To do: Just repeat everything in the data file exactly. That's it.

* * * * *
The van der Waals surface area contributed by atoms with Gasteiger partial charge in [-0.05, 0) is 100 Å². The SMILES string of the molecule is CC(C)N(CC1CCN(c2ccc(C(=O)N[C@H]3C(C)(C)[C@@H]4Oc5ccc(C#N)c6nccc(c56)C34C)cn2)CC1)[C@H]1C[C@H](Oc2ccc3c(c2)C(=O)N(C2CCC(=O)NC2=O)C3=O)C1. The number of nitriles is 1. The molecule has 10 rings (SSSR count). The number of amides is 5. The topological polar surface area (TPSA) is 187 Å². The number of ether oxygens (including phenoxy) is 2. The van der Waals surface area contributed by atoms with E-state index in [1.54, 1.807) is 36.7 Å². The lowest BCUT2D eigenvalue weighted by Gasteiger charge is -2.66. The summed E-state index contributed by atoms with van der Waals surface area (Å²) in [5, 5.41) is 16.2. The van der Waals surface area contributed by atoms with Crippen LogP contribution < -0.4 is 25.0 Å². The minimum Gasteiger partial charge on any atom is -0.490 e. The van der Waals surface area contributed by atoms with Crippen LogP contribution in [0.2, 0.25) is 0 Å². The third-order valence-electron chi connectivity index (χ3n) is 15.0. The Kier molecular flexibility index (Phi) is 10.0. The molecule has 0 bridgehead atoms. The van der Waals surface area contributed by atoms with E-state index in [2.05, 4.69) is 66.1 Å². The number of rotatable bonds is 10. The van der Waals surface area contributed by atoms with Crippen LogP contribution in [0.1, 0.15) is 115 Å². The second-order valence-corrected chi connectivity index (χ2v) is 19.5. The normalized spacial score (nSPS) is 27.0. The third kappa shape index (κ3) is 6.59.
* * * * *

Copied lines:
The van der Waals surface area contributed by atoms with Gasteiger partial charge in [-0.05, 0) is 100 Å². The SMILES string of the molecule is CC(C)N(CC1CCN(c2ccc(C(=O)N[C@H]3C(C)(C)[C@@H]4Oc5ccc(C#N)c6nccc(c56)C34C)cn2)CC1)[C@H]1C[C@H](Oc2ccc3c(c2)C(=O)N(C2CCC(=O)NC2=O)C3=O)C1. The number of nitriles is 1. The molecule has 10 rings (SSSR count). The number of amides is 5. The topological polar surface area (TPSA) is 187 Å². The number of ether oxygens (including phenoxy) is 2. The van der Waals surface area contributed by atoms with E-state index in [1.54, 1.807) is 36.7 Å². The lowest BCUT2D eigenvalue weighted by Gasteiger charge is -2.66. The summed E-state index contributed by atoms with van der Waals surface area (Å²) in [5, 5.41) is 16.2. The van der Waals surface area contributed by atoms with Crippen LogP contribution < -0.4 is 25.0 Å². The minimum Gasteiger partial charge on any atom is -0.490 e. The van der Waals surface area contributed by atoms with Crippen LogP contribution in [0.2, 0.25) is 0 Å². The third-order valence-electron chi connectivity index (χ3n) is 15.0. The Kier molecular flexibility index (Phi) is 10.0. The molecule has 0 bridgehead atoms. The van der Waals surface area contributed by atoms with E-state index in [2.05, 4.69) is 66.1 Å². The number of rotatable bonds is 10. The van der Waals surface area contributed by atoms with Crippen LogP contribution in [0.1, 0.15) is 115 Å². The second-order valence-corrected chi connectivity index (χ2v) is 19.5. The normalized spacial score (nSPS) is 27.0. The third kappa shape index (κ3) is 6.59.